63. 63. 21st Century Governance  Boards as Committees (‘50s-’60s) CEO Driven  Boards as Managers (’60s-’70s) Operational / Fiduciary  Boards as Trustees (‘80s-90’s) Policy and Strategy (John Carver) 21st Century Boards Transformational Leaders“Board of Directors must be a strategic asset.” © Signature Resources 2015 63
  64. 64. “Nothing ages faster than the future.” David Carr All centuries are different as the velocity and complexity of change accelerates. Every generation finds their traditional models of doing business tested by new ideas & demands on leadership. © Signature Resources 2015 64 “The problem is never how to get new innovative thoughts into your mind, but how to get the old ones out.” Dee Hoc, Retired CEO Visa Card Executive
  65. 65. 21C… It’s Quite Different Speed: blinding, touching every aspect of life. Complexity: quantum leap in mix of related forces. Risk: upheaval raises threats and risks of “new ideas.” Change: radical, drastic, sudden. Surprise: unimaginable—challenging sensibility & logic. Disrupters: new models unleashed in traditional domains. Enterprise Size: complexity, geographical spread, enterprise culture, governance competency, speed of decision making are all impacted. © Signature Resources 2015 65
  66. 66. Today’s Governance From the Literature NACD Public Company Governance Survey, Nat. Association of Corp. Directors (2014) “What Directors Think” (2014), Spencer Stuart © Signature Resources 2015 priorities for Boards from national surveys: ① Strategic planning and oversight. ② Board composition. ③ Board refresh. ④ Risk oversight. ⑤ Regular board assessments are considered very effective by 85% of the survey population. 66
  67. 67. Today’s Governance From the Literature © Signature Resources 2015  Majority of meeting time invested in “strategically focused agenda.”  Competency based director nominations.  Competency development of directors receives serious focus--40 hrs. a year [3.3 hrs. a month].  Governance Self-assessments become annual routines.  Are these themes surfacing with your Board? 67
  68. 68. A High Performance Governance Discipline © Signature Resources 2015 68
  69. 69. Basic Fiduciary Competence and Organizational Performance Competent  Financial stability with ample operating reserve.  Regulatory compliance with few to no exceptions.  In healthcare—consistently meeting quality standards.  Constituent satisfaction and value confirmed regularly.  CEO / Executive Director board partnership with open communication, goal setting and regular feedback.  Meetings / Boardroom dynamics efficient and focused.  By-laws, policies up-to-date.  Board competent and committed. © Signature Resources 2015 69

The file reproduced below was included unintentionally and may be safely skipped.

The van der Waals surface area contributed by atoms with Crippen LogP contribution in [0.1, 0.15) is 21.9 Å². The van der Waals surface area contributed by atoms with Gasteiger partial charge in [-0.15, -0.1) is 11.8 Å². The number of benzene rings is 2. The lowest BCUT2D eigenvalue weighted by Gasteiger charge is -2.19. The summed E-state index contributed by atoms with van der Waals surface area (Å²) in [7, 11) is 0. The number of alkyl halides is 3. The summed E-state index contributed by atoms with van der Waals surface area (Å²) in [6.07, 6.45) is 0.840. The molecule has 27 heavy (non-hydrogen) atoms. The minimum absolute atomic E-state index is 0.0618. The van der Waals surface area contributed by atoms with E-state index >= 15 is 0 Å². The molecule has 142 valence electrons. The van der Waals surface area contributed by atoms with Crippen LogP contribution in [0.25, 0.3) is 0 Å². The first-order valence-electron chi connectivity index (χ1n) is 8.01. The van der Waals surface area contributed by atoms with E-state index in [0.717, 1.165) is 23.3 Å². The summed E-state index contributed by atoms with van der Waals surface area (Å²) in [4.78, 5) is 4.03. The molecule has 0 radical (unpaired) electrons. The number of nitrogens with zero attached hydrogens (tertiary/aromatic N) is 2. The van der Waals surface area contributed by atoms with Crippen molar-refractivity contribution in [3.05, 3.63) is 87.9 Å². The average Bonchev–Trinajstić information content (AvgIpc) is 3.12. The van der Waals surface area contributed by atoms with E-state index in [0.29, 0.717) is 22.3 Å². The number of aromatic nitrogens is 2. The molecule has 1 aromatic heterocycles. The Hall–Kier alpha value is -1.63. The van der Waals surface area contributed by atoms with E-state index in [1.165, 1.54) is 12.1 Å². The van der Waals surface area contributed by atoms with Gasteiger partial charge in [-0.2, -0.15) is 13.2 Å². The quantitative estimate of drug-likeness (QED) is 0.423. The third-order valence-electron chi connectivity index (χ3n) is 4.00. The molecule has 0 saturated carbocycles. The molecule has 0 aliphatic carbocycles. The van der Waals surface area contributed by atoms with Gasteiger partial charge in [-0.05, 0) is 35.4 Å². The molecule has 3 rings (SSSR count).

70. 70. Applying Competency Theory © Signature Resources 2015 70
  71. 71. Future Governing Boards © Signature Resources 2015 “In the not to distant future, new board members, at all levels of enterprise--from community organization to corporations--will be required to ‘certify governance competency’ to quality for an appointment / election.” Les Wallace  71
  72. 72. Future Governing Boards on the move! © Signature Resources 2015 72
  73. 73. Exceeding Fiduciary Competence and Organizational Performance Exceeding Competent  Meeting agendas are strategic and high priority focused vs operational & activity based. 50%-70% strategic!  Real time assessment* of effectiveness following each board meeting.  Annual self-assessments and development plans drive improvement.  Minimum committees.  All committees / task forces have written charters and clearly identified outcomes or deliverable expectations.  Committee charters reviewed every couple of years.  Officer development program assures competent officers get elected.  A dose of governance leadership development at every meeting (+/- 15 minutes) e.g. compliance refresh, board’s role in organizational culture, board succession planning, etc.). [Ave director education investment 22.1 hrs. each per NACD 2012-13 survey] *Assessment: http://www.slideshare.net/LesWallace/board-self-assessment © Signature Resources 2015 73
  74. 74. 21st Century Meeting Agendas Five Agenda Domains in Priority Order 1. Convene 2. Consent Agenda 3. Financial tracking / planning Items 4. Strategic Agenda Items (tied to current or developing strategic issues) 5. Executive Session to Assess Meeting © Signature Resources 2015 74
  75. 75. Executive Summaries and “Flipped” Presentations © Signature Resources 2015 75 “Flip That Meeting…” www.signatureresources.com/about-us/nine-minute-mentor
  76. 76. Exceeding Fiduciary Competence and Organizational Performance Exceeding Competent  Board makeup mirrors geographic and demographic footprint of organization.  Board job descriptions identify leadership competencies required [posted on organizational web site] (nominations, interviews, screening confirm competencies).  Term limits (officers and board seats) assures governance refresh and infusion of fresh eyes / new competencies.  Governance leadership succession program in place develops future leaders from the field early…1-3 years out. This Workshop!!!!!!!!  Balanced scorecard “dashboard” provides efficient and competent oversight vs information overload and helps the board stay out of the weeds. © Signature Resources 2015 76